I feel sad to say this but I feel the AS failed miserably in whatever message their advertisement is trying to convey. Is it to make folk aware of dementia? If it is then it should be more honestly detailed for as it is it just shows an elderly person who is forgetful. If the ad is to promote fund raising then why not say so - please give generously etc. etc. If the AS were trying not to frighten people and make them fully aware that there is no cure and that suffering can be for many years then I suppose they succeeded, but what a waste of production time, effort and money.
 

Cardinal

Registered User
Oct 4, 2023
134
0
I don’t live in the UK but I watched the ad. I may be cynical but I at first assumed that the ad was paid for by social services. As we all know the cost of care in a care home is astronomical and most people will at some point need government help in paying for their loved ones care, once placed in a care home. The longer a PWD is cared for at home the less time they will need care in a care home and the less money it will cost social services. To me the ad said you married the PWD it’s your duty to take care of them.

I did feel the ad gently showed snippets of several different things caregivers encounter when caring for a PWD. I’m not sure what the purpose of the ad is. If it’s for donations for the Alzheimer’s association it did let people who are not dealing with this day to day see something besides a smiling person sitting at a table.
 

Chizz

Registered User
Jan 10, 2023
3,091
0
Kent
I am still puzzled as to exactly whom the advertisement is targeted. Can anyone please tell me.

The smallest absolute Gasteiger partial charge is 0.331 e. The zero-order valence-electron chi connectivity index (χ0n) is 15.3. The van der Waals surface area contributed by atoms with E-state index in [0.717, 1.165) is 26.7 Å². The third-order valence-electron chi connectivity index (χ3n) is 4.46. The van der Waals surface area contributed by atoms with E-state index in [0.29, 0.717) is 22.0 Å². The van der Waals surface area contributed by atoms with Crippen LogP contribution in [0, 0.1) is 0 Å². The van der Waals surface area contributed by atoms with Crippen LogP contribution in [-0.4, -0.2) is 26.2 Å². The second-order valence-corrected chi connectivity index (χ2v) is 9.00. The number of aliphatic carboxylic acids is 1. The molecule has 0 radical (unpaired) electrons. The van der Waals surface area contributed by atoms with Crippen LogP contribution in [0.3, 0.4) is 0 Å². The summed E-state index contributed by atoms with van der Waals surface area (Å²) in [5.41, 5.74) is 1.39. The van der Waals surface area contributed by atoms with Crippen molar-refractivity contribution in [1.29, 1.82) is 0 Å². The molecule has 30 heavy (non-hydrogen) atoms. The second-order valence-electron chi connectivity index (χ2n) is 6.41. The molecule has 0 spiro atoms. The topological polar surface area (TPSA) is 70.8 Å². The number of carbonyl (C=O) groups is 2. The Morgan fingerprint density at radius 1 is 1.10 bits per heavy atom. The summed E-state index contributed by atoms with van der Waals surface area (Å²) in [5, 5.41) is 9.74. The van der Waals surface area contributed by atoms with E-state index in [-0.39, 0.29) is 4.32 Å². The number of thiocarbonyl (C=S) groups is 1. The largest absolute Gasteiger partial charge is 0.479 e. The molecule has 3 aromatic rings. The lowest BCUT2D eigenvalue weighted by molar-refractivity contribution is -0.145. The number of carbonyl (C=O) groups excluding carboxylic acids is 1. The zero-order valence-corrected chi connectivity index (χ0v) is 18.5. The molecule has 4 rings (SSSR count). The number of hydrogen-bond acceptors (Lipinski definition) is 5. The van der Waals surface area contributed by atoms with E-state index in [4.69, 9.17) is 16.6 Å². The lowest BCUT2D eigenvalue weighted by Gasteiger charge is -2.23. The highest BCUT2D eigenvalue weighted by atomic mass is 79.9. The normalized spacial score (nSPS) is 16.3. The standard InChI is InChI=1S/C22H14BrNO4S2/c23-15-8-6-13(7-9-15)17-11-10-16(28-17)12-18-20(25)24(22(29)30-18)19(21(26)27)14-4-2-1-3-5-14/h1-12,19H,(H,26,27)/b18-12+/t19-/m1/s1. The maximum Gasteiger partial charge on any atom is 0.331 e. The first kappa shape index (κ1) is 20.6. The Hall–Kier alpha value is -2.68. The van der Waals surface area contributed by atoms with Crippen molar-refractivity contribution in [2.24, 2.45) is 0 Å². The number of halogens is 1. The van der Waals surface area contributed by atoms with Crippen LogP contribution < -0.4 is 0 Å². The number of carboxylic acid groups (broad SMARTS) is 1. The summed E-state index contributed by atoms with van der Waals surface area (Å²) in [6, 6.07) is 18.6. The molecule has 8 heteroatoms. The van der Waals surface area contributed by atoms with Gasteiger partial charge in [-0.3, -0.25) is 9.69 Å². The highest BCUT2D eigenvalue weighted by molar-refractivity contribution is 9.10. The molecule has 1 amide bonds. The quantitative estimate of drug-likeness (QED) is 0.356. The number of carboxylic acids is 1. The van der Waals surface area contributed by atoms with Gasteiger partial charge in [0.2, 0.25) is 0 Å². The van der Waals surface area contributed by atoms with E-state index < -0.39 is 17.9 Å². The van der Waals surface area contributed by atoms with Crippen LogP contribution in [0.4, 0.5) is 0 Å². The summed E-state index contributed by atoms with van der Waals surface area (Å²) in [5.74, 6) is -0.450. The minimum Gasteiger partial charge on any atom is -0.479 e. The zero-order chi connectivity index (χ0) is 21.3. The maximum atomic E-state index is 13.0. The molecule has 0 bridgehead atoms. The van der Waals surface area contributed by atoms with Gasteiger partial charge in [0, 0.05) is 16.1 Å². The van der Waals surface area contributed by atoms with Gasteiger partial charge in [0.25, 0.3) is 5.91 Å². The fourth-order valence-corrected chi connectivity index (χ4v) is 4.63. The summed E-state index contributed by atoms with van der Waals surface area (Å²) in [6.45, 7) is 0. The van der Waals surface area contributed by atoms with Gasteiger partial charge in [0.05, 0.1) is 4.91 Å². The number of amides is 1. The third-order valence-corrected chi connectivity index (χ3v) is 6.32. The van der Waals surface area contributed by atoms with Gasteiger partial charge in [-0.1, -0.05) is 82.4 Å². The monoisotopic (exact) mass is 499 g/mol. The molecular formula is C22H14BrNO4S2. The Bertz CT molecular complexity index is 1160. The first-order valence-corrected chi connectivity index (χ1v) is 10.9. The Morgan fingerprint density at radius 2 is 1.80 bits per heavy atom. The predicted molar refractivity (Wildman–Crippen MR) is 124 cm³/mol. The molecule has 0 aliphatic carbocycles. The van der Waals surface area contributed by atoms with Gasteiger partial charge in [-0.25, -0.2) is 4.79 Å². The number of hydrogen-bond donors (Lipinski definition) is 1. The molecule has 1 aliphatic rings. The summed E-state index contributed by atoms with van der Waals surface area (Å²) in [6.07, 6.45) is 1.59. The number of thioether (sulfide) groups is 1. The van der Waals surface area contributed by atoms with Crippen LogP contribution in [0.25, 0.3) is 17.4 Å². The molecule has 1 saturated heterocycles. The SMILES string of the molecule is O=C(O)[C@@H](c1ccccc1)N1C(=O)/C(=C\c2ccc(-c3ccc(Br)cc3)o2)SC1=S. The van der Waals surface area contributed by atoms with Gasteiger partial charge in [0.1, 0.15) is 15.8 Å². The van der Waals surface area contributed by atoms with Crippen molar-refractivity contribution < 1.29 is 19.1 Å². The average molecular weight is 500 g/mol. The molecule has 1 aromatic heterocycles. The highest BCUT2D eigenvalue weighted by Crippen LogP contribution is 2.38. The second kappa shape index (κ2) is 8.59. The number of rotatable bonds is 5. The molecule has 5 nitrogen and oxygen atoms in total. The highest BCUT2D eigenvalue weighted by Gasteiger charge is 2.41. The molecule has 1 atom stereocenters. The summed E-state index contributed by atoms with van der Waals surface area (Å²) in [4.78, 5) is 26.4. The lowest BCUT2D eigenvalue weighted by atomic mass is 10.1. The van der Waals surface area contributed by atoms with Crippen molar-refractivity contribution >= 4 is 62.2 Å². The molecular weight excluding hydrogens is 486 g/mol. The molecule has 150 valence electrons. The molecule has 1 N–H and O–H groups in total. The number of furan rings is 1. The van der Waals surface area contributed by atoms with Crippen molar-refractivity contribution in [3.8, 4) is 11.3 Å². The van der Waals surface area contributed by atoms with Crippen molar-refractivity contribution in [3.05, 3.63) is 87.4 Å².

The advertising campaign is, I believe, targeted at anyone who will give money to Alz Soc - so it has to be a little bit educational, a little bit to get sympathy, and little bit to get you (the viewer) to donate.
 

jennifer1967

Registered User
Mar 15, 2020
22,627
0
Southampton
when the man says he wants to go home, that is so subtle that i missed it a few times. unless you are caring for PWD you may not know this is part of it. even if they made certain phrases louder, it might help. the one about not finding the teabags is another one a bit subtle like hes not normally in the kitchen so dont know where things are. even labelling seems pointless and really they dont check the labels most of ther time.
 

Anthoula

Registered User
Apr 22, 2022
2,086
0
My OH sees this advert and it visibly upsets him because it is an ongoing reminder to him of his diagnosis and problems. Not good.
 

Neveradullday!

Registered User
Oct 12, 2022
3,221
0
England
This is actually the first time I've seen this. We hardly watch ITV or C4, where I'm assuming it's shown - if it did come on, I'd turn it off sharpish.

I think it's very accurate, packs a fair bit into a short film. From the first confusion to having to provide personal care and dress the PWD.
The Alzheimer's Society probably did get more donations in September - so going for it again. It's clearly aimed at the general public who have little knowledge.
 

Kevinl

Registered User
Aug 24, 2013
5,626
0
Salford
Maybe the follow up could have a man caring for a woman with AZ like I did for both my mum then my wife. Just a thought.
K
 

Neveradullday!

Registered User
Oct 12, 2022
3,221
0
England
And don't understand 'I want to go home' ?
I was thinking of those who haven't any real clue - that the PWD can't dress themselves, for instance.
I was looking through the channels the other day - an old 'Birds of a Feather' was on. It had a brief scene of a dementia sufferer at a day centre. They were portrayed as a bit of a figure of fun - "Oh he thinks he's captaining a ship".
Some/many(?) haven't got a clue.
 

Neveradullday!

Registered User
Oct 12, 2022
3,221
0
England
Maybe the follow up could have a man caring for a woman with AZ like I did for both my mum then my wife. Just a thought.
K
They probably had one shot at it (with the funds available), Kevin.
To cover all the different scenarios they'd probably need about 10 short films.